Filament Review (PC)

Knitting With Light



Watch the video review above or read the written review below!


Filament is a sci-fi puzzle game about an engineer who operates a droid that fixes terminals by threading a glowing string around columns. It’s basically like knitting – if knitting was so frustrating it made you want to stick the needles into your ears and garotte yourself with the string.

The protagonist, a mute, anonymous dungaree wearing space engineer, wanders around an abandoned station trying to repair things.

Filament gives a bit of bare-bones narrative to the proceedings with a lady who is trapped on-board the station speaking to you via radio. At first she’s a little sardonic, but soon becomes wistful, reminiscing at length about her life on the station and her various friends and acquaintances.

Combined with the twinkly music, the woman’s long nostalgic diatribes give the game a rather maudlin feel, which really didn’t really help me stay invested. Unlike classic physics puzzlers such as Portal, there’s just not enough excitement to properly buffer the slower, more contemplative parts, which make up almost the entirety of the game.


Fixing Stuff



Filament is about fixing terminals, each of which has about five puzzles of light-threading action. To unlock the exit to each puzzle, your little robot has to wrap the light-thread around every beacon column on the map. At first, this is easy enough, since all you’re doing is wrapping a proverbial piece of string around columns, but it soon gets devilishly difficult as different column types are introduced. Coloured columns turn the string a certain shade, meaning you’ll need to wrap around a spire of the same colour before continuing, complicating the sequence. Black columns turn your string dark, making any further progress impossible, so carefully planning how to avoid them becomes paramount. There were some puzzles that just got confusing because there was no textual or vocal direction provided, and I was left unsure what I was even meant to do, let alone how I was meant to do it. Things get even more devious as it is quite possible to light up every column, open the final door and be a few feet away from exiting only for it to slam shut in your face because of some mistake made right at the beginning.

I can’t deny though, there were some brilliant Eureka moments when I worked out how to weave a successful pattern through a level so intricate and complex it would put even the most expert of sweater-knitting grandmas to shame.


Zoning Out



Sadly, some more tricky puzzles I got really stuck on, and I went into this mental loop of zoning out from boredom, causing me to lose attention and repeat the same failed paths, which in turn made me zone out even more. There is thankfully a focus function that lets you observe the lay of the land from a bird’s eye view, giving you a better overview of the terrain. It’s also handy that you can leave puzzles you’re stuck on and come back to them later without losing progress, so you don’t go too insane. Still, I couldn’t help but wish that the lady on the other end of the radio would just give me an occasional hint about the more confusing puzzles to help move things along rather than tell me her life story in laborious detail. Likewise, perhaps giving more of the puzzles some sort of time limit or obstacles to avoid might increase the tension. As it is though, Filament has the languid feeling of doing a bumper book of sudoku puzzles in a retirement home.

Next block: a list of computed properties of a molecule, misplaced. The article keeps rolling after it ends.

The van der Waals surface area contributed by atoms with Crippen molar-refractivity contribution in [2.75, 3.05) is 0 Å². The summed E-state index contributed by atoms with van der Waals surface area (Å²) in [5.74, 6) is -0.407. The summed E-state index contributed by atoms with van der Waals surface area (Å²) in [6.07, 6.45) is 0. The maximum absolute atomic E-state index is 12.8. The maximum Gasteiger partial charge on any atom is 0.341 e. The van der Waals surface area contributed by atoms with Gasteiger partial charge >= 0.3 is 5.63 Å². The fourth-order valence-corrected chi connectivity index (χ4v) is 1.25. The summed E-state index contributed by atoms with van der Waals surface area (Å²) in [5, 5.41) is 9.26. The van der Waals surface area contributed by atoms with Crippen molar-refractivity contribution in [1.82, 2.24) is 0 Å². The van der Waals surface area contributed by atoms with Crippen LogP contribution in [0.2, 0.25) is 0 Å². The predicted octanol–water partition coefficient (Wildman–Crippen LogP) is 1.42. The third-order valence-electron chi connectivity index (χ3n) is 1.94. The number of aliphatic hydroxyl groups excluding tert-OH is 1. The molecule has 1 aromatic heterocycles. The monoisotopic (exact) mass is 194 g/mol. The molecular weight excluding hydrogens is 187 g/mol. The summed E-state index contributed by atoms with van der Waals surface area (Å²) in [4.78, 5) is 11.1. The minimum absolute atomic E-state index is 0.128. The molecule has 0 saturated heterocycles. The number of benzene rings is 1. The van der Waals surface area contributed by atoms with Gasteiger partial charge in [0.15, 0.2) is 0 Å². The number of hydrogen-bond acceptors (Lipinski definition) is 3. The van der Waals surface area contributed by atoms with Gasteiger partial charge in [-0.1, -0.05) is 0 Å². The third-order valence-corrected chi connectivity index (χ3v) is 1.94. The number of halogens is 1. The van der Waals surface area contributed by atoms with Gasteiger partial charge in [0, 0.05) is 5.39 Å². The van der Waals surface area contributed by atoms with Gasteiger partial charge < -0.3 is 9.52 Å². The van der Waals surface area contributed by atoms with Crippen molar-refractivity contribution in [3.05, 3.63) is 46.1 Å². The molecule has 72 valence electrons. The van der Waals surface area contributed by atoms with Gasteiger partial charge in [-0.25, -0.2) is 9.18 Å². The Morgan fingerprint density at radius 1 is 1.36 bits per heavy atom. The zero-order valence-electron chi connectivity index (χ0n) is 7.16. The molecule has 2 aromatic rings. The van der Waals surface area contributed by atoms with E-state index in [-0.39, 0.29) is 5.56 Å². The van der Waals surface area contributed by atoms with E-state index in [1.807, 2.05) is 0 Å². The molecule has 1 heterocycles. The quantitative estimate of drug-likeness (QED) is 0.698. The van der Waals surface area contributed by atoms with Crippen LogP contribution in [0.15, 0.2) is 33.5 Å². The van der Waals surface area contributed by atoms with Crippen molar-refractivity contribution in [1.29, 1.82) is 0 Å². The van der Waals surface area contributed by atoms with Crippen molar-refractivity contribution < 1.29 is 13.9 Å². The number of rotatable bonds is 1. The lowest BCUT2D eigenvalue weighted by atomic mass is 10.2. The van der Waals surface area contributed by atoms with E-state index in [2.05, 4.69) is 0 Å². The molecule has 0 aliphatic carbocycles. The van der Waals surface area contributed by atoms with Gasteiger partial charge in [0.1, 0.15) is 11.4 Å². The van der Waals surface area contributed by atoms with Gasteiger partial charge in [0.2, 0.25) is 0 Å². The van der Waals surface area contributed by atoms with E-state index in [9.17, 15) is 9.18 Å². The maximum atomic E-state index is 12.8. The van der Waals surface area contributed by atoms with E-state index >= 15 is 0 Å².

I’m sure some sophisticate will be watching/reading this, imperiously twirling their wine glass and tutting derisively as they contemptuously declare “Oh, Jon, you’re just not intellectual enough to fully appreciate a more pure puzzle game”. To this theoretical person, I say: “I can’t hear you over the sound of me loudly slurping Mountain Dew, crunching on nachos and listening to Limp Bizkit with the volume cranked up to the max (they’re rocking the set like Russian Roulette when you’re placing your bet).”

You see, I am a salt-of-the-earth, blue-collar, common-or-garden everyman: friend to the average joe!


Tying Up Loose Ends



Of course, this is why videogames are subjective! If you’re the sort of person who solves Rubix cubes with one hand while finishing crosswords with the other, you may find Filament to be an entertaining diversion, and jolly good for you! Speaking for myself, I tend to like a little bit more sizzle in my steak. Maybe I’m just a twitchy dopamine fiend who needs to blow something up or have sex with an alien every few seconds to hold my interest, but as Popeye would say: “I yam who I yam”.

I will say this for Filament: it’s a complex and evolving puzzler with an innovative concept, and it’s quite satisfying when solving a tough challenge. However, it’s overall not really entertaining enough for me. If it seems like your sort of thing though, by all means, get to knitting!




Final Verdict: 3/5


Available on: PC (reviewed); Publisher: Kasedo Games; Developer: Beard Envy; Players: 1; Released: April 23rd, 2020;

Full Disclosure: This review is based on a copy of Filament given to Hey Poor Player by the publisher

Jonathan is HeyPoorPlayer's token British person, so expect him to thoroughly exploit this by quoting Monty Python and saying things like "Pip, pip, toodly-whotsit!" for the delight of American readers. He likes artsy-fartsy games, RPGs and RPG-Hybrids (which means pretty much everything at this point). He used to write for He's also just realised how much fun it is to refer to himself in the third person like he's The Rock or something.

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